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A few weeks ago, I had the privilege to go to the beautiful country of Kosovo, and participate in KIMUN 2017.

It was an unforgettable and a unique experience. An experience that taught me a lot– starting with the history of Kosovo, to the latent beauty in a simple life with humble people.

The people in Kosovo are incredibly humble, nice and sweet. They offered their help at anywhere and anytime. There is diversity there and it is inspiring how much they’re connected to their history.

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Moreover, the conference was interestingly different: its system was different, delegates were a part of 2-3 committees throughout the whole conference, we got to debate and vote in the parliament itself.

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In conclusion, I am very blessed to have had the chance to go to Kosovo, meet the incredible people there and participate in such an interesting conference. I will for sure give it another visit in the near future.

By: Nour Suliman

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A Trip to a Newborn Country: We’ll Be Back!


The first week of December, I and 10 other high school students were honored to have the opportunity to travel abroad to Kosovo for a Model United Nation conference, “KIMUN”.

Our group included students from three religions: 5 Muslims, 1 Christian and 5 Jews. Not only in religion was the group different, but also in opinion and ideas. But with all those differences we found a lot more similarities between us, and because of those differences and similarities we become such a big family that care for each other and love one another, and I proudly call them my family.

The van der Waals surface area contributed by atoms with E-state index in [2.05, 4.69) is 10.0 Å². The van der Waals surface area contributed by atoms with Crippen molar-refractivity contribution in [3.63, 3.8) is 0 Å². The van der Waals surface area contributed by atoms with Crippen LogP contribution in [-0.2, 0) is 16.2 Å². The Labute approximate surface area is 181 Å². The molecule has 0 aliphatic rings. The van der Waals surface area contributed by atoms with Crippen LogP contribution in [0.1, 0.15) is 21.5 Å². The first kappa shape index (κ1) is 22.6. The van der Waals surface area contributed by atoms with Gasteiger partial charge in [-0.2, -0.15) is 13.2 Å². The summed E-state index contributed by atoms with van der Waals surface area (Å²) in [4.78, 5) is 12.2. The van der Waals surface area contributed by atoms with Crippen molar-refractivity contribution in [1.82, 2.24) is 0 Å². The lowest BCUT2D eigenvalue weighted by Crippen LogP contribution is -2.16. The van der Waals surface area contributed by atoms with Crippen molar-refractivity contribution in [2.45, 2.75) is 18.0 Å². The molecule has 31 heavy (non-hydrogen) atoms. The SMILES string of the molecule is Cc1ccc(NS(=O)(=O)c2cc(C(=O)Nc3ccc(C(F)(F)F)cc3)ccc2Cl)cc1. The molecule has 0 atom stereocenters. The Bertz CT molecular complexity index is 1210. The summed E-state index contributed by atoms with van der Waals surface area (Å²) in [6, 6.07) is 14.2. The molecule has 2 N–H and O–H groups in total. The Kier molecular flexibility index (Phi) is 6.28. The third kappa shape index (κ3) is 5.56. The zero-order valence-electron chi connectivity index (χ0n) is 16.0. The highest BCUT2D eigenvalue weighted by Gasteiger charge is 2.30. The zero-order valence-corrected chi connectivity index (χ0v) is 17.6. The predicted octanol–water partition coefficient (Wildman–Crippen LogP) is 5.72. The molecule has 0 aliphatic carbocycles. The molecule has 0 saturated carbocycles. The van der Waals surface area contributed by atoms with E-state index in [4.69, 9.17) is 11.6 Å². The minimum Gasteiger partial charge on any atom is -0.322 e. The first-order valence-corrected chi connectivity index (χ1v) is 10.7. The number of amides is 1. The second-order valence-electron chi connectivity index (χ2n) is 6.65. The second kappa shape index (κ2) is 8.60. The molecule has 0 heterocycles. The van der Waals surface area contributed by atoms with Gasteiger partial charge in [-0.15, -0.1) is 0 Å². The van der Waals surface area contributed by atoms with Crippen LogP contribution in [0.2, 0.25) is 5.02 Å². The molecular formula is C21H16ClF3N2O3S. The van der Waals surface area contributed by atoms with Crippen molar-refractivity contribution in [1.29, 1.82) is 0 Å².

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We were traveling as part of an organization that gave us this amazing chance called “Debate for Peace”, that has as one of its main aims to try to achieve peace between Arab and Jewish students, and in my opinion we have definitely reached that goal in this trip.

I’ve learned so much in my time in Kosovo, about the country and its history; the history of the nationality of the Kosovo people.

The People there fought strongly to defend their country through the years so that Kosovo can have its independence, which it finally achieved in 2008. That’s why it’s still called a “New Born”.

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Fortunately, we went to beautiful and wonderful places in Kosovo that are filled with history and stories and met with some incredible people that told us about more amazing historical events that happened in Kosovo. I would love to visit more places there and see more sites that mean so much to the citizens.

The people of Kosovo welcomed us so warmly from the start of our journey till the end; with open arms and huge smiles, they are very kind and so amazing that you can’t help but care for them and call them your friends.

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This Model UN conference was very effective for me in so many ways. One of them is to have the confidence to stand up straight in front a group that includes students who are younger than me and also older, to give my speech with raised voice showing no hesitation.

I honestly can’t wait to go back to Kosovo, to see those wonderful, amazing, great people again and also to see more of what Kosovo has to offer. This trip was the most memorable experience in my life.

By: Alia Habiballah